by Mrs. Cog
The wonderful surprises that nature continues to bestow upon us at the new homestead never cease to amaze and delight us. While collecting some late Spring daisies for the kitchen counter vase, we discovered what appeared to be miniature strawberries growing around them.
Now the last time I picked an unknown plant to bring home and identify via my amazing googling abilities, I was stunned to find it was extremely poisonous and was called the flower of death. Cog and the teen still tease me about the episode. So proceeding with caution I began my investigation prior to collecting the specimens.
I turns out that many consider edible wild strawberries, which these indeed turned out to be, a delicacy. They are sweeter than the store bought or fresh picked larger strawberries that you are probably familiar with.
These self perpetuating treats reproduce via runners rather than seeds. They can be found growing in sunny meadows, near the edges of forests where the sun shines a good part of the day and even in your unmowed lawn if it has not been treated for weeds. These plants are now located all over the Northern hemisphere. People have even cultivated the wild strawberries as ground cover around their homes.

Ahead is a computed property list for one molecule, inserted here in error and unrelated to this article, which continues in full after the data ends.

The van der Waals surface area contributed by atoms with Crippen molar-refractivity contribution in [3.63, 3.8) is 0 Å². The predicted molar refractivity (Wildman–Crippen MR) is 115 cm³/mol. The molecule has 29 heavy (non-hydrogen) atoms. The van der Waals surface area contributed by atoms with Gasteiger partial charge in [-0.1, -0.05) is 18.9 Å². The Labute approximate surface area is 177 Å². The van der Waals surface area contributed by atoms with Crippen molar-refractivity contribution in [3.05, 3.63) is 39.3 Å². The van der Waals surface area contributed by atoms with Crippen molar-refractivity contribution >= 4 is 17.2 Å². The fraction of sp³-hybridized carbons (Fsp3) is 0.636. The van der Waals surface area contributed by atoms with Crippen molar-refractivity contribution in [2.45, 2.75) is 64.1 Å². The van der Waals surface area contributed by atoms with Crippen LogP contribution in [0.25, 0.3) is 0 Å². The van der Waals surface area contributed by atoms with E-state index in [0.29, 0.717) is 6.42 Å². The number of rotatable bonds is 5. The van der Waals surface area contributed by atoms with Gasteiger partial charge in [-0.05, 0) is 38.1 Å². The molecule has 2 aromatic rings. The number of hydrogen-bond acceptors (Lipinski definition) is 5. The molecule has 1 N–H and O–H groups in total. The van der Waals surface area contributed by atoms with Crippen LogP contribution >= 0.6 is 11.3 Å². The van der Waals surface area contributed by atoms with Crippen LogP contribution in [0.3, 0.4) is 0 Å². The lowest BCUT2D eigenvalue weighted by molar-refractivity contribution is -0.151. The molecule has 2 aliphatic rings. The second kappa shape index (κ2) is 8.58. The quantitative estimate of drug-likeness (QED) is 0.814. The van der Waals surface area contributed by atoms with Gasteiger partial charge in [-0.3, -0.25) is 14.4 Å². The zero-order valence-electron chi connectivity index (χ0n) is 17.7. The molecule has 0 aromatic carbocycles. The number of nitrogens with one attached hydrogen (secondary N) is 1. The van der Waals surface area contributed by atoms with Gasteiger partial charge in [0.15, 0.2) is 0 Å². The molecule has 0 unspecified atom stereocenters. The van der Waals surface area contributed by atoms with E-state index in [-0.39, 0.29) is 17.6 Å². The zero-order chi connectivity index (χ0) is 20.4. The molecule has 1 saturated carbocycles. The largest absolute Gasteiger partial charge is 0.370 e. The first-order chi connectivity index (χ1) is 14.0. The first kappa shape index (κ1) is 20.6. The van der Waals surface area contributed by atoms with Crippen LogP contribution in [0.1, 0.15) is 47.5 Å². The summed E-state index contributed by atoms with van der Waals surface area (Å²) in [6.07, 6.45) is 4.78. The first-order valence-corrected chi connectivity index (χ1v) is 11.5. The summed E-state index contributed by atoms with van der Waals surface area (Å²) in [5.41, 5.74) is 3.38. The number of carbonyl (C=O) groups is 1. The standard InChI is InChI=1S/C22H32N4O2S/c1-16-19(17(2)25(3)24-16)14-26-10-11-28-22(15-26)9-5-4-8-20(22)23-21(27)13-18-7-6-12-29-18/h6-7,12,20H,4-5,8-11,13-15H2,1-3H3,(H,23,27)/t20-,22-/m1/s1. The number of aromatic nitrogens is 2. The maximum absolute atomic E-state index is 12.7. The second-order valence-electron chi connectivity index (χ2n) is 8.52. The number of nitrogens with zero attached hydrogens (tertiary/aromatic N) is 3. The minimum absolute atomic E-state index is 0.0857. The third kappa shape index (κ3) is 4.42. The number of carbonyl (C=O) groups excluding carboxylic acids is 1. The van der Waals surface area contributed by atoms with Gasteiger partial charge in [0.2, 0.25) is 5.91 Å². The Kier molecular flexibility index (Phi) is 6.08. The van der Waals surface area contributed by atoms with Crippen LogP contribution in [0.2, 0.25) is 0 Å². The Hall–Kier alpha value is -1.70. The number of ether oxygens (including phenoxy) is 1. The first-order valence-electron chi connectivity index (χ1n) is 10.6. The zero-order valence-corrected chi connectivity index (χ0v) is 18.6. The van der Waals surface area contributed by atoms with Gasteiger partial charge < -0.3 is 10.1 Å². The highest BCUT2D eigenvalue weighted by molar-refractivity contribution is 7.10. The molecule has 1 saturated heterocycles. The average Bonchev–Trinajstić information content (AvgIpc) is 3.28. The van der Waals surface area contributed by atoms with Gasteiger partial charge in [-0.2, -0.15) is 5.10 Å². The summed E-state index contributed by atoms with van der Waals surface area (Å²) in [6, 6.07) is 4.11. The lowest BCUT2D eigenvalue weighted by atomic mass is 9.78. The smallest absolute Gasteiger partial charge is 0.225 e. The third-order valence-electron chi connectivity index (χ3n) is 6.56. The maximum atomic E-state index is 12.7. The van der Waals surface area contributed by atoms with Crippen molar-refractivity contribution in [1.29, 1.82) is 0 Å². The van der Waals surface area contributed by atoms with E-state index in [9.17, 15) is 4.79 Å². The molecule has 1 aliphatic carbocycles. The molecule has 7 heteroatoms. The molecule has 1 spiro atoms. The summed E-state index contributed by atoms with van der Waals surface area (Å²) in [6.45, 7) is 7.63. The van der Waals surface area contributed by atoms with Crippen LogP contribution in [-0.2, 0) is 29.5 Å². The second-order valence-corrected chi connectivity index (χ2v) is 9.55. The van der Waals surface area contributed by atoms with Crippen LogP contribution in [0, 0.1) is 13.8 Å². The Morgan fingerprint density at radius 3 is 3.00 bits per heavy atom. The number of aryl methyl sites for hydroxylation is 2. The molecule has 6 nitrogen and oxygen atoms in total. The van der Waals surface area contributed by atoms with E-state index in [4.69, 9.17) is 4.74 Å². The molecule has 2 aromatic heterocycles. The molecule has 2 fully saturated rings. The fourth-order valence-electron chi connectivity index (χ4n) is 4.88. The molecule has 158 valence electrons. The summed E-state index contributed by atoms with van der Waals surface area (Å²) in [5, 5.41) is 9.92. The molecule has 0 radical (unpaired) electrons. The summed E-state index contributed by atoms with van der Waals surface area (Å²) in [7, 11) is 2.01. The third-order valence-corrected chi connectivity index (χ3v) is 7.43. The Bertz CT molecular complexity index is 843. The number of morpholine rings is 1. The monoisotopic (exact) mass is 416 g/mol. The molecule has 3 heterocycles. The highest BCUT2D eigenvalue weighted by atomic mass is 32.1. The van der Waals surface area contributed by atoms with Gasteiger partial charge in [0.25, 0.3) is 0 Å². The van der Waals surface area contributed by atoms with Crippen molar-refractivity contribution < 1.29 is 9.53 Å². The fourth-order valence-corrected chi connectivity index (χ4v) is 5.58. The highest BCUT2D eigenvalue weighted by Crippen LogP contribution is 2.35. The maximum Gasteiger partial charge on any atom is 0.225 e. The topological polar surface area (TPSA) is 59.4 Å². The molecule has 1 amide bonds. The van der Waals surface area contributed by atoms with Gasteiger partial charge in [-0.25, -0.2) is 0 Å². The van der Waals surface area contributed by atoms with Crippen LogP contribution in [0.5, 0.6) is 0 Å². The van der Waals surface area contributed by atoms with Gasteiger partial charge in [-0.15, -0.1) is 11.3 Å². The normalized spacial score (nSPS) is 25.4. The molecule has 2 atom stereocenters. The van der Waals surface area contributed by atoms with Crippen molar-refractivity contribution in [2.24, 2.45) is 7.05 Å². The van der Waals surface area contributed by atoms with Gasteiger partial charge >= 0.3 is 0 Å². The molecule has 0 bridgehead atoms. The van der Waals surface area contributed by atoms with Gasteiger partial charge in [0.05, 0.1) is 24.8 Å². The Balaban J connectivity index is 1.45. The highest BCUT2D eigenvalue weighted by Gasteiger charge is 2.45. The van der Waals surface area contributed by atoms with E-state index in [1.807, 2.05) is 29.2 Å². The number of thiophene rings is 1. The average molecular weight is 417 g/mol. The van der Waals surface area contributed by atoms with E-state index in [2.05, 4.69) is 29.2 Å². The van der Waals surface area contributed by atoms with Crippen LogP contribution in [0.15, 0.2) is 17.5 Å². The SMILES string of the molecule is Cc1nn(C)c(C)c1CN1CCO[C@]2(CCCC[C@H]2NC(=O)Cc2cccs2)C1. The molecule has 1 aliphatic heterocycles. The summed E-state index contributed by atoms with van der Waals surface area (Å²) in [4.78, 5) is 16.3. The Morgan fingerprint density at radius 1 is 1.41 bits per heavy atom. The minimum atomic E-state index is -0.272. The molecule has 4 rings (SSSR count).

Some of the information about wild strawberries is misleading or just wrong as there are several different types. Edible wild strawberries have white blooms, as in the picture above. Mock strawberries, which are tasteless and some say toxic, have yellow flowers. Edible ones dangle from the vine, while the mock variety point up.
It turns out, there are health benefits and medicinal properties in these small gifts. Packed with Vitamin C and antioxidants, these small treasures also have been used over the ages as treatments for various ailments. The berries will curb fever and have been proven to cure rheumatism, arthritis and gout.
Infusions and teas made with the leaves can cure diarrhea and gastric inflammations. Classified as an astringent, the leaves are also used to treat wounds, bruises and even sore throats.
Much smaller than greenhouse bred commercial strawberries, I can confirm that the wild version we discovered are sweeter and just delicious to wash and eat without even sprinkling sugar on top. They are perfect size to add to cereal, oatmeal or porridge. Try them on salads (mmm... maybe with walnuts, too), or add to your favorite juicing recipe to sweeten it up. They can be made into jam, baked in pies or tarts or used in a fresh fruit salad. This morning I am making gluten free strawberry and ground vanilla bean muffins. More recipe ideas are linked below.
So get out there and rummage around those daisies that may have popped up in your yard or a nearby patch of uncut growth. The season for these treats to bloom and produce berries runs April to June and you may be pleasantly surprised by what you find.
Nutritionists have labeled strawberries a nutritional “superfood,” a result of it being an excellent source of antioxidants, Vitamin C, potassium, folate and fiber (World’s Healthiest Foods). http://www.goodfoodworld.com/2012/11/the-wild-strawberry-a-sacred-purifier/